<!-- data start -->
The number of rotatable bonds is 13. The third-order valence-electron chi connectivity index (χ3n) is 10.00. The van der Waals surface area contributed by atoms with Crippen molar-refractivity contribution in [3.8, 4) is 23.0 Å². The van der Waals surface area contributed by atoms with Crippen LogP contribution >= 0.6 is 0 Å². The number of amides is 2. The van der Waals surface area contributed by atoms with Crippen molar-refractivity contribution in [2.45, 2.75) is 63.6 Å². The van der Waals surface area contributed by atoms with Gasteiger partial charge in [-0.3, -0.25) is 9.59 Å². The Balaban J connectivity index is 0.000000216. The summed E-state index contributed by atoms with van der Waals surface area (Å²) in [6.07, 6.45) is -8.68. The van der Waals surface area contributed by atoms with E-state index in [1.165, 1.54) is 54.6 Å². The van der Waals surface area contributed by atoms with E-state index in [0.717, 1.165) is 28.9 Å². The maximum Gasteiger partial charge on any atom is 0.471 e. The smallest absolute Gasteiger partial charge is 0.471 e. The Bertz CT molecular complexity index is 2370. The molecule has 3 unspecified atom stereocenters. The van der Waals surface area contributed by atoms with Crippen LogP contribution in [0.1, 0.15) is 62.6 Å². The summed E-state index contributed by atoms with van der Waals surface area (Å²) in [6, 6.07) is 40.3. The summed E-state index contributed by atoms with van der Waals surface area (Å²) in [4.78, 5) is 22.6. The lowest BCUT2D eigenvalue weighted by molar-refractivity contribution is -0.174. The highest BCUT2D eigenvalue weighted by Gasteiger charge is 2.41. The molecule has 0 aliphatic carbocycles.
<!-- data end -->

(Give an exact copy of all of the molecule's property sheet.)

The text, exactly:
The number of rotatable bonds is 13. The third-order valence-electron chi connectivity index (χ3n) is 10.00. The van der Waals surface area contributed by atoms with Crippen molar-refractivity contribution in [3.8, 4) is 23.0 Å². The van der Waals surface area contributed by atoms with Crippen LogP contribution >= 0.6 is 0 Å². The number of amides is 2. The van der Waals surface area contributed by atoms with Crippen molar-refractivity contribution in [2.45, 2.75) is 63.6 Å². The van der Waals surface area contributed by atoms with Gasteiger partial charge in [-0.3, -0.25) is 9.59 Å². The Balaban J connectivity index is 0.000000216. The summed E-state index contributed by atoms with van der Waals surface area (Å²) in [6.07, 6.45) is -8.68. The van der Waals surface area contributed by atoms with E-state index in [1.165, 1.54) is 54.6 Å². The van der Waals surface area contributed by atoms with E-state index in [0.717, 1.165) is 28.9 Å². The maximum Gasteiger partial charge on any atom is 0.471 e. The smallest absolute Gasteiger partial charge is 0.471 e. The Bertz CT molecular complexity index is 2370. The molecule has 3 unspecified atom stereocenters. The van der Waals surface area contributed by atoms with Crippen LogP contribution in [0.1, 0.15) is 62.6 Å². The summed E-state index contributed by atoms with van der Waals surface area (Å²) in [6, 6.07) is 40.3. The summed E-state index contributed by atoms with van der Waals surface area (Å²) in [4.78, 5) is 22.6. The lowest BCUT2D eigenvalue weighted by molar-refractivity contribution is -0.174. The highest BCUT2D eigenvalue weighted by Gasteiger charge is 2.41. The molecule has 0 aliphatic carbocycles.